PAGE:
Microprocessor address space and variables?

Do you have a question? Post it now! No Registration Necessary

Translate This Thread From English to

Threaded View
Hallo,
I must create a memory for a display lcd. This is part of a microcontroller
based on a microprocessor.

I thought to do it using a variable, a matrix:  display[X][Y]  (the software
video memory).

This variable should exaclty stay into micrporcessor address space where I
have
mapped a ram (the hardware video memory) from 0x77200000 to 0x7720FFFF.

In this way, working with my variable I could edit hardware video memory.

But I'm not able... how may I do it?

Many Thanks in Advance
Marco Toschi



Re: Microprocessor address space and variables?

Quoted text here. Click to load it

I assume that you have mapped the video memory correctly with hardware
and now want to know how to use the compiler to map an array to the
video memory.

There are different ways to do this based on your compiler.  Some
compilers have extensions that allow you to specify the location of a
variable.  For others, you can declare it external and specify the
address with the linker.  In some, you might specify that the array goes
into a separate memory segment (using an extension), then use the linker
to specify the load address of the segment.  You may be able to specify
the absolute address in an assembly module and declare it extern in the
C module.  Finally, you could use a pointer instead of a directly
addressed array and initialize the pointer to the video RAM address.

Thad


Re: Microprocessor address space and variables?

Quoted text here. Click to load it


I have tried doing this:

#define HEIGHT ...
#define WIDTH ...

unsigned char *display[HEIGHT][WIDTH] = (unsigned char *)0x77200000;

display[y][x] = ...

But during compilation I receive an error message:

invalid initialize

What could I do?

Many Thanks
Marco



Re: Microprocessor address space and variables?


Quoted text here. Click to load it

Use a one dimensional array
#define LENGTH (HEIGHT * WIDTH)
unsigned char * p_arr =(unsigned char*)0x77200000;
if you want to access the cell (x,y) ,
p_arr[x*HEIGHT + y] =  z;


Re: Microprocessor address space and variables?

Quoted text here. Click to load it

You are declaring display as two-dimensional array of pointers to unsigned
char, which I suspect is not your purpouse.


Quoted text here. Click to load it

Possibly this:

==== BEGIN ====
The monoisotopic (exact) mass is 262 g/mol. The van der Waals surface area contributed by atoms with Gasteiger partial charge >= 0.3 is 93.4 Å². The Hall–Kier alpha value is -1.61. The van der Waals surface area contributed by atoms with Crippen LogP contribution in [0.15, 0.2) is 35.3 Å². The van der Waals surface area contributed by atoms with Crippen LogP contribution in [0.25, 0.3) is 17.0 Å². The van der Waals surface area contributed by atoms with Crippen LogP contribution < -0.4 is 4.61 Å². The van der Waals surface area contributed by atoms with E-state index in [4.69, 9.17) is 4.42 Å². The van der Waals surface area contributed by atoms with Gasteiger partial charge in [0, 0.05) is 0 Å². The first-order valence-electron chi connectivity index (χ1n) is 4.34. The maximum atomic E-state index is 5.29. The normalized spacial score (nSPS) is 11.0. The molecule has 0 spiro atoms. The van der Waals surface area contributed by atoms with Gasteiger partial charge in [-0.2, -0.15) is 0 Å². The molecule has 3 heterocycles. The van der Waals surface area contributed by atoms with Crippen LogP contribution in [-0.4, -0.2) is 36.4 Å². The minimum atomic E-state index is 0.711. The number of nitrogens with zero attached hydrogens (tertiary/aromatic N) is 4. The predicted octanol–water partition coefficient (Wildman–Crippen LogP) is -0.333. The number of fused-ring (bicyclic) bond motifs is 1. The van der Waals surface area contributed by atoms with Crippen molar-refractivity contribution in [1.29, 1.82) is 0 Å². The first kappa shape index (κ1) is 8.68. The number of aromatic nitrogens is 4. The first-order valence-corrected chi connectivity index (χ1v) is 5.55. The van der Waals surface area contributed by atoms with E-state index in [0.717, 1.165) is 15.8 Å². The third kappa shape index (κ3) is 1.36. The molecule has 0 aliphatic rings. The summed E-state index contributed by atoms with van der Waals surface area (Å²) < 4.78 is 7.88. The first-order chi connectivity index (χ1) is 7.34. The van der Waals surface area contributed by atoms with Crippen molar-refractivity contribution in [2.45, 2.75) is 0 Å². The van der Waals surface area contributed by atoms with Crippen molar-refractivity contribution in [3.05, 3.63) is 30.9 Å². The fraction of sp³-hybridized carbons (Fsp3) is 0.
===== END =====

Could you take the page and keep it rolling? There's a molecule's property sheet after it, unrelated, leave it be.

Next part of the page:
unsigned char (*display)[HEIGHT][WIDTH] = (void*)0x77200000;


   Vadim Borshchev

Re: Microprocessor address space and variables?

Quoted text here. Click to load it

That's not any better than the other inherently unportable solutions
suggested a good deal earlier.  It's a wild guess what an unknown
platform might actually do if you cast a 32-bit integer value to a
pointer type.  So, since you have to do something unportable anyway,
you might as well do it the way that best fits the actual platform.

Anyway, if one really wanted to do it this way, I suggest to forget
about trying to hardwire HEIGHT, and use

    unsigned char (*display)[WIDTH] = (void *)0x77200000;

instead, or, to express the same thing in a more verbose fashion:

    typedef unsigned char t_display_row[WIDTH];
    typedef t_display_row * t_display;

    t_display display = (void *) 0x77200000;

This generates one redirection operation per access to the array less
than Vadim's version, so it has a certain chance of being faster.

Depending on the platform, and the value of WIDTH, the "array of
pointers to display rows" may be more efficient:

    typedef t_display_row * t_display[HEIGHT];

This uses more memory, but the precomputed row pointers may be faster
to use than 2D array indexing, which involves multiplication of one
screen coordinate by WIDTH.

--
Hans-Bernhard Broeker ( snipped-for-privacy@physik.rwth-aachen.de)
Even if all the snow were burnt, ashes would remain.

Re: Microprocessor address space and variables?
On 20 Jun 2005 17:10:20 GMT, Hans-Bernhard Broeker

Quoted text here. Click to load it

Yes, this is the usual out-of-coffee slip of mind.  I shouldn't have
posted today :)

   Vadim Borshchev

Site Timeline